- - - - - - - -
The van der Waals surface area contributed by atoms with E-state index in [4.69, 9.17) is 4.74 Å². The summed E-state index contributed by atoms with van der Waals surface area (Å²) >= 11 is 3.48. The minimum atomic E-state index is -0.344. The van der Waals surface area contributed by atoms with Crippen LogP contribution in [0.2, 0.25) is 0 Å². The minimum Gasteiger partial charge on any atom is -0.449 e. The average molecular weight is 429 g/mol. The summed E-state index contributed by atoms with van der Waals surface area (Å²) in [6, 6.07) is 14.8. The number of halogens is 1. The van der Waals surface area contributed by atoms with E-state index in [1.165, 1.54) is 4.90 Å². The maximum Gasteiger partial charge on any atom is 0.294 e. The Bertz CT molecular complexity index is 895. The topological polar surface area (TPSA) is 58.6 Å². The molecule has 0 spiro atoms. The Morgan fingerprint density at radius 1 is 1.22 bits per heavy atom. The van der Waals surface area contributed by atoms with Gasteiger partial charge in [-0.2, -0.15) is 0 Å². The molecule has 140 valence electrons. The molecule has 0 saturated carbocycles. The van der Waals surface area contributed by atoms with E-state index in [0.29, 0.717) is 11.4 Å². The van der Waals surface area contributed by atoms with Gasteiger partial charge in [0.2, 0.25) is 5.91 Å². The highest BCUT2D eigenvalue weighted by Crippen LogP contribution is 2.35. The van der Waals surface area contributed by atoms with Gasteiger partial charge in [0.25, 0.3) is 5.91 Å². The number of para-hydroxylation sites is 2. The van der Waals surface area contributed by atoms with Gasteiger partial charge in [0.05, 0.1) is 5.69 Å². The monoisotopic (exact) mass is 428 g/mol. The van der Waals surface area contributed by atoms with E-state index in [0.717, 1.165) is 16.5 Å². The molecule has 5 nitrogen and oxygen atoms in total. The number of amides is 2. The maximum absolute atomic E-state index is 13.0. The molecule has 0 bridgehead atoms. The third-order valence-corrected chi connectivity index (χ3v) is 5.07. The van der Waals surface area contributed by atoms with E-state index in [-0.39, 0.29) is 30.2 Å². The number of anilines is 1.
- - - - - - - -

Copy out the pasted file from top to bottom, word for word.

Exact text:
The van der Waals surface area contributed by atoms with E-state index in [4.69, 9.17) is 4.74 Å². The summed E-state index contributed by atoms with van der Waals surface area (Å²) >= 11 is 3.48. The minimum atomic E-state index is -0.344. The van der Waals surface area contributed by atoms with Crippen LogP contribution in [0.2, 0.25) is 0 Å². The minimum Gasteiger partial charge on any atom is -0.449 e. The average molecular weight is 429 g/mol. The summed E-state index contributed by atoms with van der Waals surface area (Å²) in [6, 6.07) is 14.8. The number of halogens is 1. The van der Waals surface area contributed by atoms with E-state index in [1.165, 1.54) is 4.90 Å². The maximum Gasteiger partial charge on any atom is 0.294 e. The Bertz CT molecular complexity index is 895. The topological polar surface area (TPSA) is 58.6 Å². The molecule has 0 spiro atoms. The Morgan fingerprint density at radius 1 is 1.22 bits per heavy atom. The van der Waals surface area contributed by atoms with Gasteiger partial charge in [-0.2, -0.15) is 0 Å². The molecule has 140 valence electrons. The molecule has 0 saturated carbocycles. The van der Waals surface area contributed by atoms with E-state index in [0.29, 0.717) is 11.4 Å². The van der Waals surface area contributed by atoms with Gasteiger partial charge in [0.2, 0.25) is 5.91 Å². The highest BCUT2D eigenvalue weighted by Crippen LogP contribution is 2.35. The van der Waals surface area contributed by atoms with Gasteiger partial charge in [0.25, 0.3) is 5.91 Å². The number of para-hydroxylation sites is 2. The van der Waals surface area contributed by atoms with Gasteiger partial charge in [0.05, 0.1) is 5.69 Å². The monoisotopic (exact) mass is 428 g/mol. The van der Waals surface area contributed by atoms with E-state index in [0.717, 1.165) is 16.5 Å². The molecule has 5 nitrogen and oxygen atoms in total. The number of amides is 2. The maximum absolute atomic E-state index is 13.0. The molecule has 0 bridgehead atoms. The third-order valence-corrected chi connectivity index (χ3v) is 5.07. The van der Waals surface area contributed by atoms with E-state index in [-0.39, 0.29) is 30.2 Å². The number of anilines is 1.